October 24, 2011

Tax-deductible Support of Missionary by Personal Friends

Question:

A church has a member preparing to go to the mission field. Before she leaves she is required to be debt-free, including college loans of $35,000. If friends give money to the church with the understanding that the funds may be used for the purpose of repayment, are the gifts deductible since they are given to the church?

Answer:

It is a very common experience that missionaries supported by a church have friends in the congregation. These contributions are tax-deductible as long as the church has established a fund and communicated its interest to support the missionary's endeavors. Typically, a church will forward these funds to the missionary's mission agency since it provides oversight in his or her financial matters. Churches that issue this compensation directly to the missionary must comply with the reporting requirements of the Internal Revenue Code--using Form W-9 to obtain the missionary's name, address, and identifying number and using Form 1099-MISC to report the taxable earnings. Yes, regardless of the use of the funds they are considered taxable support to the missionary.

The church's endorsement is very important. The church cannot simply become the conduit for otherwise personal gifts. The missionary must be one whom the church congregation believes is worthy of the support of its members financially and is pursuing a Christian work that it can endorse.

Friends and family who give money directly to the missionary apart from the church's endorsement of the missionary's ministry will not receive a tax deduction, nor are these gifts taxable to the missionary friend receiving them.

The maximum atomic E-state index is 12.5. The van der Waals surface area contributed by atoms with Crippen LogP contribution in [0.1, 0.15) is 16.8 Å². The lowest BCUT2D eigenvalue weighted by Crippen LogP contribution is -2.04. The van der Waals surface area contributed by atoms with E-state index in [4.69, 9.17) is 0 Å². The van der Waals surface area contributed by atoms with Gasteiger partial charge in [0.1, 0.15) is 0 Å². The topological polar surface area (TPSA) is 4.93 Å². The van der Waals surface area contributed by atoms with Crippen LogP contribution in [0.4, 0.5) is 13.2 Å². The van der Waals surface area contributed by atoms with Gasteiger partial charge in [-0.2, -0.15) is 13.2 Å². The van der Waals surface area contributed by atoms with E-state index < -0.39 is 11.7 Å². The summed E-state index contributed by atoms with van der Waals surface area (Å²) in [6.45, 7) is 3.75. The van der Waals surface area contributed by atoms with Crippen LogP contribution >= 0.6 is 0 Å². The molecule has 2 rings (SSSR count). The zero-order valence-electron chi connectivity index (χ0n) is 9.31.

October 10, 2011

"Benevolent" Gifts to Volunteers

Question:

At times, a church gives out monetary "thank you" gifts to volunteers regularly involved with ministry. It has considered this to be a "benevolence." Since there is a "service" done, though with no monetary reward in mind, is this still benevolence, or should this be considered a Form 1099-MISC item? Also, if this is done on a regular basis, would this now be considered more of an employer/employee item?

Answer:

These gifts should be considered taxable income. If the "volunteers" are independent contractors, then Form 1099-MISC should be issued to each individual paid $600 or more. Employees should be issued Form W-2 with applicable withholdings.

IRS Publication 3079--Tax Exempt Organizations and Gaming--addresses some of these issues with an example. While I personally am opposed to gaming activities, the IRS position on volunteers can be seen by reviewing portions of the publication.

"Example: ABC Organization operates a private school and sponsors [fundraisers] to raise revenue for the school. Parents who work at the [fundraising] session are given a tuition reduction of $50 for each week they work. This reduction of tuition is compensation to the parents; they are not working as “volunteers.”

"Compensation may also include non-monetary benefits such as free drinks or food if such items are more than a mere gratuity and are intended to be compensation for the workers’ services. On the other hand, a worker who receives merely insignificant monetary or non-monetary benefits is considered a volunteer, not a compensated worker. Determining whether a benefit is insignificant requires consideration not only of the value of the benefit but also:
• The quantity and quality of the work performed;
• The cost to the organization of providing the benefit; and
• The connection between the benefit received and the performance of services."